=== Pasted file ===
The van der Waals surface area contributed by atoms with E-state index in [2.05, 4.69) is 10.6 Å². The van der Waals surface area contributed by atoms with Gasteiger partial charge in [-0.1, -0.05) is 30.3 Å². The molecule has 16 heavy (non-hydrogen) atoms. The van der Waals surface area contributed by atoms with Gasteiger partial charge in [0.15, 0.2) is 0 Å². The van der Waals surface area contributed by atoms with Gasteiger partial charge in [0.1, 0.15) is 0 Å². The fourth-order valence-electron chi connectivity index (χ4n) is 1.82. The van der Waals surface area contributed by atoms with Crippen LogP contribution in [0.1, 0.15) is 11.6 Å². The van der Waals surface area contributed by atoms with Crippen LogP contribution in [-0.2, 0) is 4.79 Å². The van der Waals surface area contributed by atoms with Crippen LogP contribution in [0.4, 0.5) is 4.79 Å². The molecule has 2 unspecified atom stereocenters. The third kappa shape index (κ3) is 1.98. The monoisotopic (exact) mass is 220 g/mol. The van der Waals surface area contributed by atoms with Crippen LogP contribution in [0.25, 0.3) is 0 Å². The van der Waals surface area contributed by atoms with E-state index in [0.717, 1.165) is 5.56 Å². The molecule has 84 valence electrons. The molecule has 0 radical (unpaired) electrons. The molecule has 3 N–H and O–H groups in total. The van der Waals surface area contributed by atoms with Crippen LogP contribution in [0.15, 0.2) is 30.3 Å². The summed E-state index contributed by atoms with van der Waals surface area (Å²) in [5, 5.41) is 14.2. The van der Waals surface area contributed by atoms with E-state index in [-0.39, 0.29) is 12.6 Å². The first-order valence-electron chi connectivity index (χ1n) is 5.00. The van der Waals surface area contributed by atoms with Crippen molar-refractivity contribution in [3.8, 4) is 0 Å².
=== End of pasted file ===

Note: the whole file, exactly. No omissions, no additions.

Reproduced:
The van der Waals surface area contributed by atoms with E-state index in [2.05, 4.69) is 10.6 Å². The van der Waals surface area contributed by atoms with Gasteiger partial charge in [-0.1, -0.05) is 30.3 Å². The molecule has 16 heavy (non-hydrogen) atoms. The van der Waals surface area contributed by atoms with Gasteiger partial charge in [0.15, 0.2) is 0 Å². The van der Waals surface area contributed by atoms with Gasteiger partial charge in [0.1, 0.15) is 0 Å². The fourth-order valence-electron chi connectivity index (χ4n) is 1.82. The van der Waals surface area contributed by atoms with Crippen LogP contribution in [0.1, 0.15) is 11.6 Å². The van der Waals surface area contributed by atoms with Crippen LogP contribution in [-0.2, 0) is 4.79 Å². The van der Waals surface area contributed by atoms with Crippen LogP contribution in [0.4, 0.5) is 4.79 Å². The molecule has 2 unspecified atom stereocenters. The third kappa shape index (κ3) is 1.98. The monoisotopic (exact) mass is 220 g/mol. The van der Waals surface area contributed by atoms with Crippen LogP contribution in [0.25, 0.3) is 0 Å². The van der Waals surface area contributed by atoms with E-state index in [0.717, 1.165) is 5.56 Å². The molecule has 84 valence electrons. The molecule has 0 radical (unpaired) electrons. The molecule has 3 N–H and O–H groups in total. The van der Waals surface area contributed by atoms with Crippen LogP contribution in [0.15, 0.2) is 30.3 Å². The summed E-state index contributed by atoms with van der Waals surface area (Å²) in [5, 5.41) is 14.2. The van der Waals surface area contributed by atoms with E-state index in [-0.39, 0.29) is 12.6 Å². The first-order valence-electron chi connectivity index (χ1n) is 5.00. The van der Waals surface area contributed by atoms with Crippen molar-refractivity contribution in [3.8, 4) is 0 Å².